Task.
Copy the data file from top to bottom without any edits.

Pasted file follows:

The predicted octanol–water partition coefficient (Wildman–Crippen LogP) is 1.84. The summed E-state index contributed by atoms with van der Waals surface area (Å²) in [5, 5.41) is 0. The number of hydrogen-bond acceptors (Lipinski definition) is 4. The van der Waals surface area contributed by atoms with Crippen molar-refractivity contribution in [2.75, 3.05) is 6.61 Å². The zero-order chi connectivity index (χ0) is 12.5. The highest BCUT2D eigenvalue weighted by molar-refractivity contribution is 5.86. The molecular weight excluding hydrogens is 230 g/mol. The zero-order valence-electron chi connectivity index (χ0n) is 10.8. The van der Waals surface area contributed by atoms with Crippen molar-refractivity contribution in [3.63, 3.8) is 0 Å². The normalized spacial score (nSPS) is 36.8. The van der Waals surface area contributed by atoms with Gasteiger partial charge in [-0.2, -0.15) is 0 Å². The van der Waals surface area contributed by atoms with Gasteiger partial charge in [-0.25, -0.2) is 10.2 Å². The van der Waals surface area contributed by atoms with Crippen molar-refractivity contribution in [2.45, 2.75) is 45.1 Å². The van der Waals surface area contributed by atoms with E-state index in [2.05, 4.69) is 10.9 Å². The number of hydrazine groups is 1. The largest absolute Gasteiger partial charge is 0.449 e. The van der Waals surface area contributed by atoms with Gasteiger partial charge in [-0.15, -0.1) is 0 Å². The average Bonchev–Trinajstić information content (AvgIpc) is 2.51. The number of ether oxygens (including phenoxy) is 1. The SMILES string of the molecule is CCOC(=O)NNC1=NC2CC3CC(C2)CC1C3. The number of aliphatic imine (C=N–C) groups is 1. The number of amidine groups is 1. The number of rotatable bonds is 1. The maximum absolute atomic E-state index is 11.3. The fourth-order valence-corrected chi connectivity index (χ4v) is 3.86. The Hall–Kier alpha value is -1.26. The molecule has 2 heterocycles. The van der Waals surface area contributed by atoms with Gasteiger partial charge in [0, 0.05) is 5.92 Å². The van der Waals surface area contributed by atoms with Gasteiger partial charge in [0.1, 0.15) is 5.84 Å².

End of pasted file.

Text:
The predicted octanol–water partition coefficient (Wildman–Crippen LogP) is 1.84. The summed E-state index contributed by atoms with van der Waals surface area (Å²) in [5, 5.41) is 0. The number of hydrogen-bond acceptors (Lipinski definition) is 4. The van der Waals surface area contributed by atoms with Crippen molar-refractivity contribution in [2.75, 3.05) is 6.61 Å². The zero-order chi connectivity index (χ0) is 12.5. The highest BCUT2D eigenvalue weighted by molar-refractivity contribution is 5.86. The molecular weight excluding hydrogens is 230 g/mol. The zero-order valence-electron chi connectivity index (χ0n) is 10.8. The van der Waals surface area contributed by atoms with Crippen molar-refractivity contribution in [3.63, 3.8) is 0 Å². The normalized spacial score (nSPS) is 36.8. The van der Waals surface area contributed by atoms with Gasteiger partial charge in [-0.2, -0.15) is 0 Å². The van der Waals surface area contributed by atoms with Gasteiger partial charge in [-0.25, -0.2) is 10.2 Å². The van der Waals surface area contributed by atoms with Crippen molar-refractivity contribution in [2.45, 2.75) is 45.1 Å². The van der Waals surface area contributed by atoms with E-state index in [2.05, 4.69) is 10.9 Å². The number of hydrazine groups is 1. The largest absolute Gasteiger partial charge is 0.449 e. The van der Waals surface area contributed by atoms with Gasteiger partial charge in [-0.15, -0.1) is 0 Å². The average Bonchev–Trinajstić information content (AvgIpc) is 2.51. The number of ether oxygens (including phenoxy) is 1. The SMILES string of the molecule is CCOC(=O)NNC1=NC2CC3CC(C2)CC1C3. The number of aliphatic imine (C=N–C) groups is 1. The number of amidine groups is 1. The number of rotatable bonds is 1. The maximum absolute atomic E-state index is 11.3. The fourth-order valence-corrected chi connectivity index (χ4v) is 3.86. The Hall–Kier alpha value is -1.26. The molecule has 2 heterocycles. The van der Waals surface area contributed by atoms with Gasteiger partial charge in [0, 0.05) is 5.92 Å². The van der Waals surface area contributed by atoms with Gasteiger partial charge in [0.1, 0.15) is 5.84 Å².